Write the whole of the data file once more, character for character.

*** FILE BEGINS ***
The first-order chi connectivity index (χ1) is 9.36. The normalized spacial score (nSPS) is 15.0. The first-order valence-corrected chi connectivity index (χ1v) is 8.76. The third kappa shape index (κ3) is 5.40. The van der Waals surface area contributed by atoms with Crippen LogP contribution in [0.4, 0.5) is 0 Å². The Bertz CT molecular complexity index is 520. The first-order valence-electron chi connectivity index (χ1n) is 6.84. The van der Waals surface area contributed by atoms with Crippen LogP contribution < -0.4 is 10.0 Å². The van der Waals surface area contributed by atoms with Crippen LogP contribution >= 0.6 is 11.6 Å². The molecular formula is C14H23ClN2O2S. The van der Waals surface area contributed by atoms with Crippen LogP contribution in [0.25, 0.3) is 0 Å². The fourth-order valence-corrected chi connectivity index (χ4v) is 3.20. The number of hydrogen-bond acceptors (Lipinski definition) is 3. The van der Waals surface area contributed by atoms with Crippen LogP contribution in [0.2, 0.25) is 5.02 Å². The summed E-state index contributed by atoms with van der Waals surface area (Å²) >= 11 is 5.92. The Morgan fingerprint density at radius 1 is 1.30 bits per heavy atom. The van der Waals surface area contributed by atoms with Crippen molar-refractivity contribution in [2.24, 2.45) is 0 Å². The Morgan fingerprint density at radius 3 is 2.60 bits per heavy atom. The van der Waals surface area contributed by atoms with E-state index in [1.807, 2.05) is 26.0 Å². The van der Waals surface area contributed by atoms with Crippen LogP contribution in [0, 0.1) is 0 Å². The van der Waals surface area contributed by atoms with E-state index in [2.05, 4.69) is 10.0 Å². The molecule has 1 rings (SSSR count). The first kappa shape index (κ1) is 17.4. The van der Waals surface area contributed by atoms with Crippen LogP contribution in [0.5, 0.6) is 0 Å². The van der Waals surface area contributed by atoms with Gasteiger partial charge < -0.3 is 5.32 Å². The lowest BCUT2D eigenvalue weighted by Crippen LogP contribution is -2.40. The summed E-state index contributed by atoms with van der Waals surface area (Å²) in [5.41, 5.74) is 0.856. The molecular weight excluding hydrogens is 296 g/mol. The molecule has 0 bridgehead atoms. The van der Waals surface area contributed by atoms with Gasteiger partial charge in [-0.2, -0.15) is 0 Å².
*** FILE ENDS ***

The first-order chi connectivity index (χ1) is 9.36. The normalized spacial score (nSPS) is 15.0. The first-order valence-corrected chi connectivity index (χ1v) is 8.76. The third kappa shape index (κ3) is 5.40. The van der Waals surface area contributed by atoms with Crippen LogP contribution in [0.4, 0.5) is 0 Å². The Bertz CT molecular complexity index is 520. The first-order valence-electron chi connectivity index (χ1n) is 6.84. The van der Waals surface area contributed by atoms with Crippen LogP contribution < -0.4 is 10.0 Å². The van der Waals surface area contributed by atoms with Crippen LogP contribution >= 0.6 is 11.6 Å². The molecular formula is C14H23ClN2O2S. The van der Waals surface area contributed by atoms with Crippen LogP contribution in [0.25, 0.3) is 0 Å². The fourth-order valence-corrected chi connectivity index (χ4v) is 3.20. The number of hydrogen-bond acceptors (Lipinski definition) is 3. The van der Waals surface area contributed by atoms with Crippen LogP contribution in [0.2, 0.25) is 5.02 Å². The summed E-state index contributed by atoms with van der Waals surface area (Å²) >= 11 is 5.92. The Morgan fingerprint density at radius 1 is 1.30 bits per heavy atom. The van der Waals surface area contributed by atoms with Crippen molar-refractivity contribution in [2.24, 2.45) is 0 Å². The Morgan fingerprint density at radius 3 is 2.60 bits per heavy atom. The van der Waals surface area contributed by atoms with E-state index in [1.807, 2.05) is 26.0 Å². The van der Waals surface area contributed by atoms with Crippen LogP contribution in [0, 0.1) is 0 Å². The van der Waals surface area contributed by atoms with E-state index in [2.05, 4.69) is 10.0 Å². The molecule has 1 rings (SSSR count). The first kappa shape index (κ1) is 17.4. The van der Waals surface area contributed by atoms with Crippen LogP contribution in [0.5, 0.6) is 0 Å². The van der Waals surface area contributed by atoms with Gasteiger partial charge < -0.3 is 5.32 Å². The lowest BCUT2D eigenvalue weighted by Crippen LogP contribution is -2.40. The summed E-state index contributed by atoms with van der Waals surface area (Å²) in [5.41, 5.74) is 0.856. The molecular weight excluding hydrogens is 296 g/mol. The molecule has 0 bridgehead atoms. The van der Waals surface area contributed by atoms with Gasteiger partial charge in [-0.2, -0.15) is 0 Å².